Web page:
Sexual trauma occurs when someone is tricked, forced, manipulated or coerced into unwanted sexual activity.Sexual trauma includes any sexual contact between a child and any other person, whether the other person is an adult or another child; Any use of physical force, violence, threats, or intimidation to force or coerce a person into sexual activity; Any use of drugs or alcohol to cause a person to become intoxicated in order to force or coerce them into sexual activity; Any unwanted, forced, or coerced penetration with any object; Any sexual activity, including: sex, touching or fondling, exposure to adult sexual activity or pornography, or any other sexual experience that may or may not include threats or violence
The most common form of sexual trauma is sexual abuse, which involves any coerced and/or unwanted sexual activity. Sexual abuse is traumatizing to everyone concerned because it undermines trust and affects the ability to have healthy relationships.
Childhood sexual abuse can affect your life and your relationships in many ways. Becoming aware of how childhood experiences have colored your life can result in healing on many levels. I will offer sensitive intuitive observations that facilitate the healing process. Sometimes people are confused about what happened and are unsure how to make sense of their experiences. If you think you may have been abused as a child, and you have never spoken to anyone about it, I can help to provide insight and clarity. Be aware that there are reporting laws related to sexual and other abuse, and these will be explained to you during the intake process.
Symptoms of Adolescent Sexual Trauma
While there is no clear profile of a sexually abused child, the research indicates that there are symptoms that present frequently in young survivors. These include the following:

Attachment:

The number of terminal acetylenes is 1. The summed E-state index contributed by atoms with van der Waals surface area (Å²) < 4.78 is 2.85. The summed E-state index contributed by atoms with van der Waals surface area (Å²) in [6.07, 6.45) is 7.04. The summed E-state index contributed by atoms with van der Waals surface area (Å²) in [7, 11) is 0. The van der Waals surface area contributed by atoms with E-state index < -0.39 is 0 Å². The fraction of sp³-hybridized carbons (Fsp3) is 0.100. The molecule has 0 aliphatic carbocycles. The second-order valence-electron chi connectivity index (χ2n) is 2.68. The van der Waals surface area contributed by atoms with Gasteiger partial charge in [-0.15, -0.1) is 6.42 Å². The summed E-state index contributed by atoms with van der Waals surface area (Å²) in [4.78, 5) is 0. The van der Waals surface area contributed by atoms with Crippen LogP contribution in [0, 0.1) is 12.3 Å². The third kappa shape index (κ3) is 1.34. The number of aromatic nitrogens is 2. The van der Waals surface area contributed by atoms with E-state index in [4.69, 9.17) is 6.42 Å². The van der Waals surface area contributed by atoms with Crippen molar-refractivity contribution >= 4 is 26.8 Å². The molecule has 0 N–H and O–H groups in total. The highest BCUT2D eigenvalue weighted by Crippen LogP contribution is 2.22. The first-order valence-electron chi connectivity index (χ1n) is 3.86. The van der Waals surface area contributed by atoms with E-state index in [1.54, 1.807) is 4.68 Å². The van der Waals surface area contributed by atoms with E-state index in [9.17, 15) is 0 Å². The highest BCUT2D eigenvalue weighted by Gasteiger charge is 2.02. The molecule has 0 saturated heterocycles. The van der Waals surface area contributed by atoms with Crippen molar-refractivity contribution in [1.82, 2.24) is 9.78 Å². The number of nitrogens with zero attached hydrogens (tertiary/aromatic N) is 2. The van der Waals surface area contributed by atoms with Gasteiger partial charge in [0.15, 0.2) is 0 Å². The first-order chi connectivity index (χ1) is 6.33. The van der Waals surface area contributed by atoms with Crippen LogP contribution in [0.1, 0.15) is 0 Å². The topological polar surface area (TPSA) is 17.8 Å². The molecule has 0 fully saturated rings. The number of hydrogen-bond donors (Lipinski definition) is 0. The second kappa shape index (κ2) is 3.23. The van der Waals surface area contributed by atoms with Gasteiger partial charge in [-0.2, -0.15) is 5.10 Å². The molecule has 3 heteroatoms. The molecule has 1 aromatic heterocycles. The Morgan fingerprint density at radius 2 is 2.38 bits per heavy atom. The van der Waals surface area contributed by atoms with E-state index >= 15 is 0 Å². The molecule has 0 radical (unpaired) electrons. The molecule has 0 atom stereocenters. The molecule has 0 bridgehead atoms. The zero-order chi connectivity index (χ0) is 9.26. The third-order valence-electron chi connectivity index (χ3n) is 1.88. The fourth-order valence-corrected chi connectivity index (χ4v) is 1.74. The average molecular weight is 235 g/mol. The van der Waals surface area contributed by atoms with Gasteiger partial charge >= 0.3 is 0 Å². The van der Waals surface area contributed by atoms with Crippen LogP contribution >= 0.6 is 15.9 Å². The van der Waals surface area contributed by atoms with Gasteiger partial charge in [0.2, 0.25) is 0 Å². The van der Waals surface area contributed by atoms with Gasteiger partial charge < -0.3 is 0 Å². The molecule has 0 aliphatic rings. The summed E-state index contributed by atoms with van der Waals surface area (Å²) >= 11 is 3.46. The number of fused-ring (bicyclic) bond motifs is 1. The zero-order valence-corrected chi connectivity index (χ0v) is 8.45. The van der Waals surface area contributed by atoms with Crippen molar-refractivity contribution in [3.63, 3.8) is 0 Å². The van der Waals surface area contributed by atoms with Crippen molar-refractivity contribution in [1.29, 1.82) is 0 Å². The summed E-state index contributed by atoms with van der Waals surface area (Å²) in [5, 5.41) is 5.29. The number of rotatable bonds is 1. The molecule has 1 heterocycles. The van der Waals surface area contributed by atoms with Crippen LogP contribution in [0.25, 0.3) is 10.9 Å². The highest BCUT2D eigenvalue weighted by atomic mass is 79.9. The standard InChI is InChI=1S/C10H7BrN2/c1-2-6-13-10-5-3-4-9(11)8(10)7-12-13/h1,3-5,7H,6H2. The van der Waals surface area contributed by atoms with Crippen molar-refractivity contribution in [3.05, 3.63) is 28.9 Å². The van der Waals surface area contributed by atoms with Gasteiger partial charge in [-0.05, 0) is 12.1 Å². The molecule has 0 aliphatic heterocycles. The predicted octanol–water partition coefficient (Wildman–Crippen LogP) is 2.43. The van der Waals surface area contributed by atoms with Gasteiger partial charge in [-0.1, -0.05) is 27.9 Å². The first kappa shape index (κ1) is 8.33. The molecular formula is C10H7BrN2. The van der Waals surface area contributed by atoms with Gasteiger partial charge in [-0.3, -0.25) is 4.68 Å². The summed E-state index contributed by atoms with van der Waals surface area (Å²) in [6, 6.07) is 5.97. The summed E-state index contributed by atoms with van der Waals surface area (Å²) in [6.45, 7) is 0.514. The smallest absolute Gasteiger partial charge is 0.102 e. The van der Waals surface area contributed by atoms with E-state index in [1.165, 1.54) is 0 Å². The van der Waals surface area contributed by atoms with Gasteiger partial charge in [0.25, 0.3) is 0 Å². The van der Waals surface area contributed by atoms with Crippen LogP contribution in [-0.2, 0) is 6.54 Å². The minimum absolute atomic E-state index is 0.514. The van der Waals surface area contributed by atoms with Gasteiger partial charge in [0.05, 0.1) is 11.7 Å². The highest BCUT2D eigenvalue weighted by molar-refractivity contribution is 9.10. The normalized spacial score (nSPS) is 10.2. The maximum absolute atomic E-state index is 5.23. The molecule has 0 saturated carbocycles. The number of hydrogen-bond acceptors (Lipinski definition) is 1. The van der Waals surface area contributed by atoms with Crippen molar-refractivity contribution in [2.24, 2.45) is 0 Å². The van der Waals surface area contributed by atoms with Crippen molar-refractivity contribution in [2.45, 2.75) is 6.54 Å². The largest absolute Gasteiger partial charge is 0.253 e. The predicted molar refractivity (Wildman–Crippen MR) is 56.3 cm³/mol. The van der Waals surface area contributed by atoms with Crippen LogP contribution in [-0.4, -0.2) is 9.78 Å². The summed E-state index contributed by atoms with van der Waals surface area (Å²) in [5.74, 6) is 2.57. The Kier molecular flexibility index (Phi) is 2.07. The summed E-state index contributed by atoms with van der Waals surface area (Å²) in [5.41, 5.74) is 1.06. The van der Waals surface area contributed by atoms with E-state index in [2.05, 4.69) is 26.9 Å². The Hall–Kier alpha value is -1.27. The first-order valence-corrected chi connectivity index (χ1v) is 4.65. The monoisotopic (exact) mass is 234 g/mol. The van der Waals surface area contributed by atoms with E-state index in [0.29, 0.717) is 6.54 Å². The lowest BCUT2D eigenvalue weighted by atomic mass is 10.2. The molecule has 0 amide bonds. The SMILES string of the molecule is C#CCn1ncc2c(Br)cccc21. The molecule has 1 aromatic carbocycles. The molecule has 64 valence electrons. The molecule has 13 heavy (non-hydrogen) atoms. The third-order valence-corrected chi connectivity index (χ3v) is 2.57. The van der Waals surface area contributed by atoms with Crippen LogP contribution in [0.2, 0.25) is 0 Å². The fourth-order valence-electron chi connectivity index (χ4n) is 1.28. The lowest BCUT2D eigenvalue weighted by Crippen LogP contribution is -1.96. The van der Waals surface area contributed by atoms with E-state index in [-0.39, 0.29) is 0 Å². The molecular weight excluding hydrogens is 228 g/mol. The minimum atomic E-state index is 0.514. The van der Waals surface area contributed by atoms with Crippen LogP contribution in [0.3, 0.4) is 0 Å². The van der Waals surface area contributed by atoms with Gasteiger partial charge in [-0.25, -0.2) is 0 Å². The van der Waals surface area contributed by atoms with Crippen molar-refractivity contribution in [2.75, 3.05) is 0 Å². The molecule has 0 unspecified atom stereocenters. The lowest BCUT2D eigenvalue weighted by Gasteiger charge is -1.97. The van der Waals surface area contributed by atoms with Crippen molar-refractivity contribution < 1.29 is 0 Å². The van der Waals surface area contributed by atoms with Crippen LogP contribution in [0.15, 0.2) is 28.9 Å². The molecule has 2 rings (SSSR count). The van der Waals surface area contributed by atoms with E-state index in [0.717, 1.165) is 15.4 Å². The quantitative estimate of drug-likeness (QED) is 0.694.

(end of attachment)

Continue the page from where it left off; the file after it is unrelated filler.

- Anxiety/Numbing: Young people who have been sexually abused often exhibit the polarity of anxiety/numbing behaviors. These youth are hypervigilant, scanning the environment for threats to their safety; conversely they have learned to shut down their feelings. The chronicity of the abuse plays a part in the level of anxiety experienced by child victims. Youth who have been assaulted through most of their developmental phases have learned to maintain a defensive posture to protect themselves. They have learned the most debilitating lesson of child abuse: people who love you hurt you. For these children, the expression of caring is presumed to be followed by harm or danger.
- Hypersensitivity: People growing up in violent or abusive environments tend to be hypersensitive to their surroundings. They flinch at sudden noises and are hyperaroused or overstimulated easily. They may experience acute fear in some situations and typically “stay on alert,” which requires energy and takes a tremendous toll on their physical and mental well-being. They tend to carry a lot of tension in their bodies, so they may not move as fluidly as other children. Many of these youth present somatic concerns, such as always having headaches or stomach pains. Again, the chronicity of the abuse is an important factor in the degree to which young people develop hypersensitivity. If the abuse is an isolated incident, the child is better able to regroup. When the assault is frequent or long term, the child does not have respite to reorganize or stabilize and must develop highly refined defense mechanisms.